Health Team

Doctors: Leave the Salt Shaker on the Table

Posted December 13, 2007

If you are about to sit down for dinner, leave the salt shaker alone. Between 20 and 30 percent of Americans have high blood pressure, and doctors suspect too much salt or sodium in the diet is a major cause.

The Food and Drug Administration has considered placing limits on sodium in packaged foods. Some individuals, though, have taken action on their own and committed themselves to a low-sodium diet.

Ann Meyer and Barry Loftin are in the same class at WakeMed for heart patients. She has six heart stents, and he just had triple bypass surgery, but both are now dedicated to regular exercise and a healthier diet.

“I (used to) always sit down to the table and grab the salt shaker after I put my food on the table,” Loftin said.

Many Americans consume up to 6,000 milligrams of sodium per day. One typical Chinese dinner can add up to half that amount.

“Consumers don't have a clue that they're pushing that blood pressure up,” said Diane Koenning, a registered dietitian at WakeMed.

Koenning helps heart patients adjust to eating just 1,500 milligrams of sodium per day – a goal that Meyer said was hard to achieve at first.

“Food didn't have a good taste to me. It was bland. It was like, blah,” she said.

Koenning promotes flavor alternatives, including healthy oils, herbs and spices.

“If you have great ingredients, you don't have to put a ton of salt in,” she said.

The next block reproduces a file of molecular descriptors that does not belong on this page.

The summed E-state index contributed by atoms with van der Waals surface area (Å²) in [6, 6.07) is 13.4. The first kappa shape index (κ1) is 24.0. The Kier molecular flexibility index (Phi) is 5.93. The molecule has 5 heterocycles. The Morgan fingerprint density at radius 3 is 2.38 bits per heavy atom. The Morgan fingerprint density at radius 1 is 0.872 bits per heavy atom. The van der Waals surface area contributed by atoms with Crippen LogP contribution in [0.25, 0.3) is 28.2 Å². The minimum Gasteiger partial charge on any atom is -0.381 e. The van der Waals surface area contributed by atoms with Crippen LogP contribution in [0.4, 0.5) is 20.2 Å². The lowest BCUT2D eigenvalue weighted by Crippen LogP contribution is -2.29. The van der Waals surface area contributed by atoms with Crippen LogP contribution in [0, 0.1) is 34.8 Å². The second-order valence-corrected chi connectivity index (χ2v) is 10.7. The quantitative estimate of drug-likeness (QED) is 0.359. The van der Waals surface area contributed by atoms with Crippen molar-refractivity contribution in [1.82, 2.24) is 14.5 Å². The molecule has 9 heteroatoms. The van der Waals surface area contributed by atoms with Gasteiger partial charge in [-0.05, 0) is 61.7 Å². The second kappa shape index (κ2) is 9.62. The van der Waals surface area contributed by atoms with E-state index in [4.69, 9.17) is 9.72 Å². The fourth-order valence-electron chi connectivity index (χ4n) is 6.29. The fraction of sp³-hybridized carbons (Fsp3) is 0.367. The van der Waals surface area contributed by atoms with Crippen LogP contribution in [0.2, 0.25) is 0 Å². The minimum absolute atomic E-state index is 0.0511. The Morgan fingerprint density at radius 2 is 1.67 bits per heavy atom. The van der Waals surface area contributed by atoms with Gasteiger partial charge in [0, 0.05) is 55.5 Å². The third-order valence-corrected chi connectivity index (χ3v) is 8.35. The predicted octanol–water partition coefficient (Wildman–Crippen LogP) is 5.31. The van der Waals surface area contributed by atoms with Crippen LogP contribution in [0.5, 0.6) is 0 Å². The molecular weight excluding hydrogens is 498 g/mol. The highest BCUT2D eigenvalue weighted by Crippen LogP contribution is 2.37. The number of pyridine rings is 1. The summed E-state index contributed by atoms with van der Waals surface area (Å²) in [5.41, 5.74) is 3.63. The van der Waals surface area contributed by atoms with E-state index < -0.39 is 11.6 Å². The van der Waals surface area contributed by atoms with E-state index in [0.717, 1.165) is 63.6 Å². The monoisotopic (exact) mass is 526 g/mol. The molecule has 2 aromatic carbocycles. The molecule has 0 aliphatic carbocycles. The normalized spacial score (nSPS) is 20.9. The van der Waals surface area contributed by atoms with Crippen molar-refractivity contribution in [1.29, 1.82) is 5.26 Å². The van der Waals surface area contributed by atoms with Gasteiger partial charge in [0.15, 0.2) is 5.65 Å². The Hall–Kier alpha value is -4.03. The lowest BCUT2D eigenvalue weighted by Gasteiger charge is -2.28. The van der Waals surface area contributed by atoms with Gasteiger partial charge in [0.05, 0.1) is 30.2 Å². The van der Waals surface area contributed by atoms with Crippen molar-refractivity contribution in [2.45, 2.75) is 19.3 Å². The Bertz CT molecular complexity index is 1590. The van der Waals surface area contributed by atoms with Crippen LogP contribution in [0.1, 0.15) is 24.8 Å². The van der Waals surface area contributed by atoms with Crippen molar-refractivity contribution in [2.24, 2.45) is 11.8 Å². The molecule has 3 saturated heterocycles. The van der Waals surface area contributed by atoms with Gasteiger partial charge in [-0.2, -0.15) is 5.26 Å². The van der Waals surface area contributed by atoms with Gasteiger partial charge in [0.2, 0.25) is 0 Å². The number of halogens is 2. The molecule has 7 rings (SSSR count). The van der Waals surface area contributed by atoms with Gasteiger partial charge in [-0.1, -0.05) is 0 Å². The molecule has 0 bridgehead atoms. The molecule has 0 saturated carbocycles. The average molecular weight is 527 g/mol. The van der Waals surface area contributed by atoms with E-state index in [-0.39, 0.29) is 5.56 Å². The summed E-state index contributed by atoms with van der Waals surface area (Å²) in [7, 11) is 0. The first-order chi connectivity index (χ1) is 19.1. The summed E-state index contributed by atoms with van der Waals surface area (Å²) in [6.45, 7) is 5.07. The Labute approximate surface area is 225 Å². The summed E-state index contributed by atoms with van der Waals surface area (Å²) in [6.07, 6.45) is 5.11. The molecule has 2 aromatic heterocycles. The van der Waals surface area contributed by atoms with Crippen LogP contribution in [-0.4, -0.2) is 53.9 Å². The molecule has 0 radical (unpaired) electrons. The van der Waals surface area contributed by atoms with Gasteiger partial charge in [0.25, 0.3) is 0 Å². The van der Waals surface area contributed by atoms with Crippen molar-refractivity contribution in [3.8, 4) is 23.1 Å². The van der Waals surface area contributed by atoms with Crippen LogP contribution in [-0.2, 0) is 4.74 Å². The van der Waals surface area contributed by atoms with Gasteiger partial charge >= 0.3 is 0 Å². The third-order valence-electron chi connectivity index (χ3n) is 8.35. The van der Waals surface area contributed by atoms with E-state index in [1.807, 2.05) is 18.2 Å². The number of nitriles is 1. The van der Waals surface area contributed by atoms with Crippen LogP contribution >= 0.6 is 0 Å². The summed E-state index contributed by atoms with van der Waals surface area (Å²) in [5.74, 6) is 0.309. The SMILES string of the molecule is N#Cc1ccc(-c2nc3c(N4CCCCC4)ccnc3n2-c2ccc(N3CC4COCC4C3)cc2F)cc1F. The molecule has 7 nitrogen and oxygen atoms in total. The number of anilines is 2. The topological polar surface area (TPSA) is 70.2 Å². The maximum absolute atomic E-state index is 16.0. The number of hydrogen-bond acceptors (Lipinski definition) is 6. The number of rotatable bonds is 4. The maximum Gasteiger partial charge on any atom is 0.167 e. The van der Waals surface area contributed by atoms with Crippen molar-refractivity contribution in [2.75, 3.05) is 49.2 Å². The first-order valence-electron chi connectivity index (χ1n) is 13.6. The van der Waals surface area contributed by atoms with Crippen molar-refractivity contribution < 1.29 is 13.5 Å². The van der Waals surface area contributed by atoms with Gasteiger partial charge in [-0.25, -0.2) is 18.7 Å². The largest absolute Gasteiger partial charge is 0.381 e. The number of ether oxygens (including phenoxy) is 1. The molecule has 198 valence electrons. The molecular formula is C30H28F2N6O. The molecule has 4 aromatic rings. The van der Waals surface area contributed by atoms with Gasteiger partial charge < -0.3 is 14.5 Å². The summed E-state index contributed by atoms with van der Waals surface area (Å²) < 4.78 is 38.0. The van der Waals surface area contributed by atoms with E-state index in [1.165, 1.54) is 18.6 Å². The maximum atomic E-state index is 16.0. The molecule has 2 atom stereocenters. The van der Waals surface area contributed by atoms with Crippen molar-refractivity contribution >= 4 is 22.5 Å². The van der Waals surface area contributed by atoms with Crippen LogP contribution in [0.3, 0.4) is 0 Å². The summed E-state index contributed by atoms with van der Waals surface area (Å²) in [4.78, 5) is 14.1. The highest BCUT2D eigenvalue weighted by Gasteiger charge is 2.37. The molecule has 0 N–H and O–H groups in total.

Loftin and Meyers say they have learned to be wise shoppers, looking for sodium on food labels, although “it doubles and triples the time at the grocery store,” he said.

A serving of plain cheese frozen pizza has 780 milligrams of sodium.

Beyond the grocery store, eating out is another hazard. A ham biscuit, for example, could give you “1,500 milligrams a day, plus a whopping load of saturated fat,” Koenning said.

After a while, though, heart patients discover that a low-salt diet is easier to swallow.

“I'm finding, like going out to restaurants, food is too salty for me,” Myer said.

Both Meyer and Loftin succeeded in lowering their blood pressure. They said their only wish is that they had adopted regular exercise and a healthier, low-sodium diet earlier.

“I don't want to go through this, make this trip again,” Loftin said.


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  • LuvLivingInCary Dec 15, 2007

    I'll take a Double Cheeseburger from Burger King.

  • ladyblue Dec 15, 2007

    MY high blood pressure had nothing to do with salt use. My father had heart disease and several massive attacks so we were raised with out salt in the family and I never developed a taste for salt. I don't use it now either but I have high blood pressure.

  • Tommylee Dec 15, 2007

    Salt is really bad for you. Have you ever seen a slug after it had salt?

  • DayumKrazy1 Dec 15, 2007

    I read all the posts, could help because they all had good info and now I will pay more attention when buying certain foods as well.

  • whatelseisnew Dec 15, 2007

    I consume very little processed food. About the only item I still put salt on is steak. I don't know why, but I have to have that salt on my steak. UMMMMMMM GOOD

  • hi_i_am_wade Dec 14, 2007